Jet Ski News
Report :Table Rock Lake, Missouri
Table Rock Lake is over 45-miles of clear blue water, and that's just the main channel! Add in a half-dozen "arms" that by themselves are bigger than most lakes, and another thousand or so major and minor coves, and you have a water hole that you can ride for several weeks without ever seeing the same water twice.
Located just north of the Missouri and Arkansas border, Table Rock Lake is a man-made enclosure holding back several converging rivers, the best known of which is the White River (if Hilary Clinton jumps off the bank and tries to sell you [White] water front property, you'll remember where you've heard of it). Looking at a map, you would swear the whole thing was a Chinese dragon design as the original river channels cut around and through the Ozark Mountains.
The rolling Ozark Mountains and White River bluffs give Table Rock a new look around every bend. If you're into jaw dropping vistas, trailer-up in mid-October, pack the shorty, and map out the marina-to-marina route. The crowds have thinned (a weekend problem during mid-summer), and the maples, hickories, sumac, and every other form of vegetation is a riot of fall color rivaling New England or the Smokies.
If you have family members that never got the PWC-bug, there are loads of other things to keep them occupied while you carve through 10+foot visibility water: Silver Dollar City (a major theme park); Branson (unless you are into country music and perpetual traffic, avoid Branson); Table Rock is one of the top-ten bass fishing lakes in the nation and several World Records for Brown and Rainbow trout were captured on Lake Taneycomo, the next lake in the chain (Taneycomo is narrow and has a killer current - not recommended for PWC); antique and craft shopping 'till you puke (shorter for some than for others); and more resorts, from 5-Star to the Mom-n-Pop variety, than a SeaDoo factory has Canadians.
Our favorite is to camp at any of the 30 or more Corp of Engineers campgrounds (they even take reservations - suggested after July 4), take a short twilight ride to a marina for gas the night before, and hit the water at about 8 o'clock the next morning. Most mornings, the lake mist is just rising and the water is absolute glass. Ever wonder just how fast you could go if you could wire the throttle down for about an hour? This is the exact opposite of surf riding - you can literally write your name in the water and see just what you and your machine are capable of without the slightest environmental influence.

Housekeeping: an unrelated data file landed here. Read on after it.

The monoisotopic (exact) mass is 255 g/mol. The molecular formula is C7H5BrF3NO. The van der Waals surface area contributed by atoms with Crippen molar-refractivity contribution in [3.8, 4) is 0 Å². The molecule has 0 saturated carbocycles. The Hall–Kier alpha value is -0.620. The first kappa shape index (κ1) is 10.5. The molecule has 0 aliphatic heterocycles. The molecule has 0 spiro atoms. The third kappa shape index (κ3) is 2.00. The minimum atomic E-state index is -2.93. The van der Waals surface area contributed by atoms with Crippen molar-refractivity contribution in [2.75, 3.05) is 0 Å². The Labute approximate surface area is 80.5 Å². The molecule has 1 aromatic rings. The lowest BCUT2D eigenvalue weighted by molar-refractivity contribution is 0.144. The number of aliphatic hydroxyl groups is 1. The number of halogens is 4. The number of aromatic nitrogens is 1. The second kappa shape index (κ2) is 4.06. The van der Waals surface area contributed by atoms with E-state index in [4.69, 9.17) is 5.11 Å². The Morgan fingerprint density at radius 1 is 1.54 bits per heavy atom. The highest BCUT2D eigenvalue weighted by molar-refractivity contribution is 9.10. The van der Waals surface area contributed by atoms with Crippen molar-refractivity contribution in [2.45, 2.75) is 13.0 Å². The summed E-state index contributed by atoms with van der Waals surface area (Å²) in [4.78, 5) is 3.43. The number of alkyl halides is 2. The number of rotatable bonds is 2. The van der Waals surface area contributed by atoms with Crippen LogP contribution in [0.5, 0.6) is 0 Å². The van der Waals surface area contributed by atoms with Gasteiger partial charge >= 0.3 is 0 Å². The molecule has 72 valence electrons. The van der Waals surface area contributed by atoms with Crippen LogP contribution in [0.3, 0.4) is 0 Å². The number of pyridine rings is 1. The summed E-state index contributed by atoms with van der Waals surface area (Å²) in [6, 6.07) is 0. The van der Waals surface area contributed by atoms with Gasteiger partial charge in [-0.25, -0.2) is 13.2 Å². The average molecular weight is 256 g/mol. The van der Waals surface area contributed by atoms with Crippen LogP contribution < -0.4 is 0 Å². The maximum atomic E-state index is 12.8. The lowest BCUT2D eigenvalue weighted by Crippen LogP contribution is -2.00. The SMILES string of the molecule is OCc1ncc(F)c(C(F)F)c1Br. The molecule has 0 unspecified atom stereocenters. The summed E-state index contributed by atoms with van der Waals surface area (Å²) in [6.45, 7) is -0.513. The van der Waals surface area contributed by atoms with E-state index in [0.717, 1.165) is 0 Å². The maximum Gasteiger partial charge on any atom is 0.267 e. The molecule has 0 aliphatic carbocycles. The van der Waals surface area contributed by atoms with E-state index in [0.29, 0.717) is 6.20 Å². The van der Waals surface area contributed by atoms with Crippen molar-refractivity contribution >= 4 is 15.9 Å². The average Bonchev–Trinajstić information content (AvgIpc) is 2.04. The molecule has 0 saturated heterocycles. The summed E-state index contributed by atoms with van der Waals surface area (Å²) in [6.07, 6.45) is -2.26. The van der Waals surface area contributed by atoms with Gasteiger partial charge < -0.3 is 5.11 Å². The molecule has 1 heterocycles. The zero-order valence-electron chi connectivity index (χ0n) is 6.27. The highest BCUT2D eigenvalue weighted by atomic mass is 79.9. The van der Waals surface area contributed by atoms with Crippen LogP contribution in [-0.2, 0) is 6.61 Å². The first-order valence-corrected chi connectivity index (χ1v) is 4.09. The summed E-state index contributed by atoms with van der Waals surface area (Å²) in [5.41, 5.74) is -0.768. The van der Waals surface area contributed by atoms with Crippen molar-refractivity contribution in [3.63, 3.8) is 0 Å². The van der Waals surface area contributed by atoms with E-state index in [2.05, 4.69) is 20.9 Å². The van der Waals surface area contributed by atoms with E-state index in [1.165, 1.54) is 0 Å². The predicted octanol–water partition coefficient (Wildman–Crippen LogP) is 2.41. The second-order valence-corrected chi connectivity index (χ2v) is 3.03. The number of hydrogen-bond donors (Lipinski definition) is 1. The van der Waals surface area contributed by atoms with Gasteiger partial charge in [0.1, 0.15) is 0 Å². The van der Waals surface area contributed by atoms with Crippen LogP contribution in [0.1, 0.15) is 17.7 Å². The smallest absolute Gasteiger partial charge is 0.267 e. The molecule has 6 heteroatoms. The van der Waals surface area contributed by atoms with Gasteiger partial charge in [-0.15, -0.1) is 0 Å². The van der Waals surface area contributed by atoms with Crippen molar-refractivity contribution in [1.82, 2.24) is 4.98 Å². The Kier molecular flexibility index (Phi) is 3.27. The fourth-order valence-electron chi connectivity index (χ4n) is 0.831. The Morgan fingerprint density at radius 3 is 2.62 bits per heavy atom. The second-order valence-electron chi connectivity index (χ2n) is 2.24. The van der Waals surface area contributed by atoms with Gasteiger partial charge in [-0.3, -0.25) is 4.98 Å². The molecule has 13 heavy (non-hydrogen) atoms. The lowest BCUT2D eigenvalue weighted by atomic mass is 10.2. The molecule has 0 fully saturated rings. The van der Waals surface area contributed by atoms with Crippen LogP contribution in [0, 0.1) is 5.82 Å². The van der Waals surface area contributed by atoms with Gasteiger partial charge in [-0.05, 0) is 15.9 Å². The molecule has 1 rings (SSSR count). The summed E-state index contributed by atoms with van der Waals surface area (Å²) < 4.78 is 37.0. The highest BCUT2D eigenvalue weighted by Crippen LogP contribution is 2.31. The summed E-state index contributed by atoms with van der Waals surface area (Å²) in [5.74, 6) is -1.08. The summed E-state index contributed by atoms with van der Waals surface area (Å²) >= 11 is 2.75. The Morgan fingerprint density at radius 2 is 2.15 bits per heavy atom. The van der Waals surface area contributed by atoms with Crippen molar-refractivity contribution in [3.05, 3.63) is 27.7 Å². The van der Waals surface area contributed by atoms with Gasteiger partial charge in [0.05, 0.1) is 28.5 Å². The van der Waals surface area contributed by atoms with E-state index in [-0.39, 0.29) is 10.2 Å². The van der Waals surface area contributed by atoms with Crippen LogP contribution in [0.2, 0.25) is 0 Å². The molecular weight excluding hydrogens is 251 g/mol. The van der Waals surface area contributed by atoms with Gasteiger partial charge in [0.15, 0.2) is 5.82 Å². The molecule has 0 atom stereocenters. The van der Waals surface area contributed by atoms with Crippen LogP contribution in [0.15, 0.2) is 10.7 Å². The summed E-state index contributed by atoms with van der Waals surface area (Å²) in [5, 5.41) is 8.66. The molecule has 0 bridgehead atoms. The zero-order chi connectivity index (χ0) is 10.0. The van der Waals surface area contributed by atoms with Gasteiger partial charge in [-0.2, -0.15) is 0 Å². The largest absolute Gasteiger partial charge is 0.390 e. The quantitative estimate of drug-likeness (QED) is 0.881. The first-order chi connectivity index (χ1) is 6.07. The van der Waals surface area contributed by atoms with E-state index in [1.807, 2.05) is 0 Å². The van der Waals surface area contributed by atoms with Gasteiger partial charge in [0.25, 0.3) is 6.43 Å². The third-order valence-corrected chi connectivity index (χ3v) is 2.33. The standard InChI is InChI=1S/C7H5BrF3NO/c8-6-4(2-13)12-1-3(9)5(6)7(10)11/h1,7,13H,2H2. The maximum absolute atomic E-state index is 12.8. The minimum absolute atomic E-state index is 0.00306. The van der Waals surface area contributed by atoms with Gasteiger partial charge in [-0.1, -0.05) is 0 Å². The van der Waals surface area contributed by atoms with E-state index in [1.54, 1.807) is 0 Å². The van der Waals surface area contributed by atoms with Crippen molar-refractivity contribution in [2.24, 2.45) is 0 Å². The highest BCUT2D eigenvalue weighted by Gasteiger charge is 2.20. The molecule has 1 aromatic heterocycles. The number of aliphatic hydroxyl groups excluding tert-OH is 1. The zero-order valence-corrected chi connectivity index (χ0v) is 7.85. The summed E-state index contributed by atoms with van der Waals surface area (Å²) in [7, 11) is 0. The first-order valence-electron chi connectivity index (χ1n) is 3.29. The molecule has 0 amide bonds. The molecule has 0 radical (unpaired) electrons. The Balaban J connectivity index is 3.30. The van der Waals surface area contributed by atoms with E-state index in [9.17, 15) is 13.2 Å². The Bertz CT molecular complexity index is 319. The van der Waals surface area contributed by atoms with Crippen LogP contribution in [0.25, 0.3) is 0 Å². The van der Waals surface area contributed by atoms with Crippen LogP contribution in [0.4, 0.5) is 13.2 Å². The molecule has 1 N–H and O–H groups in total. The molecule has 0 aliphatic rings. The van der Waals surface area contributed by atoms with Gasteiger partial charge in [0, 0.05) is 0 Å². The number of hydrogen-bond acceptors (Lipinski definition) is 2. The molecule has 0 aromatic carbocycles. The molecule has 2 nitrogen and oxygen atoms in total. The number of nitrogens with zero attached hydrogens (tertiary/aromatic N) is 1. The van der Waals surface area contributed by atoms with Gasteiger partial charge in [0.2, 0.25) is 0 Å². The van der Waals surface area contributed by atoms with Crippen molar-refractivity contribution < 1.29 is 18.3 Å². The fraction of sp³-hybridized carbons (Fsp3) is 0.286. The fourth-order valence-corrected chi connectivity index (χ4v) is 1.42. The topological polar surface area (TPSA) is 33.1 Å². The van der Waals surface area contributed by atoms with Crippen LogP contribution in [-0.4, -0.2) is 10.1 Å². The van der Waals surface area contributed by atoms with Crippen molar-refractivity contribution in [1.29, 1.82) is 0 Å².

Here is a totally radical concept : for just a little while, while the mist is still in the coves and the eagles are drying their wings in the tops of the flooded timber, and you can hear people talking a mile away over the water, and smell the camp smoke and coffee brewing as it hangs in a windless valley...., just for a little while slow down. Believe it or not, a PWC cruises quite nicely at 15 or 20 mph, and you can talk between boats and take your hand off the grip to point out a raccoon looking for crawfish at the water's edge. It's going to be a long, glorious day on the water, and breakfast is sounding REALLY good!!!
Thank You Robert!
Report by Brian
I have been going to this spot for years. If one plans to vacation or visit Wildwood, NJ for the day, there is a marina ramp not far from the ocean. When in wildwood, make a right (south) on Pacific Ave. Take this all the way down. You are now entering WIldwood Crest and the ocean should be a couple of streets to your left. GO all the way down on Pacific to the hotel come to an end and looks like you are leaving the area. You should pass a WAWA and new condo's on your left. This road leads up to a 50 cent toll bridge. (Coast Guard property with a huge antenna on your left.) GO over the very small bridge. About 300 feet after this bridge you will see a marina on your left hand side. Pull in there. In the back right is where you pay. I am pretty sure it was 10 dollars for all day. The marina is on the inlet for the ocean. To the left, wildwood, to the right Cape May. Going into the ocean is a little choppy during entrance. But in the inlet path, a good 5-7 foot (smooth waves) when low or high tide changes. Pull a left and you will see the hotels for wildwood. Just don't go too close to shore cause there are many people swimming and the life guards get mad. Go 4 days after a storm and watch out! If you decide to go right after the inlet, you will see the beach for cape may. About a mile down the water gets calm with small waves. This is a good spot to explore. I was once screamed at by a life guard here. (My battery connector came off when I was about 400 feet off shore line.) I did not have a screw driver so make sure you go out with someone. The Life guard was yelling at me because I kicked my feet and my pwc onto the shore line. Have fun and don't hit the dolphins!!!!! *Make sure you have a full tank** this MARINA has gas-pumps and a hose to flush and wash your ski.
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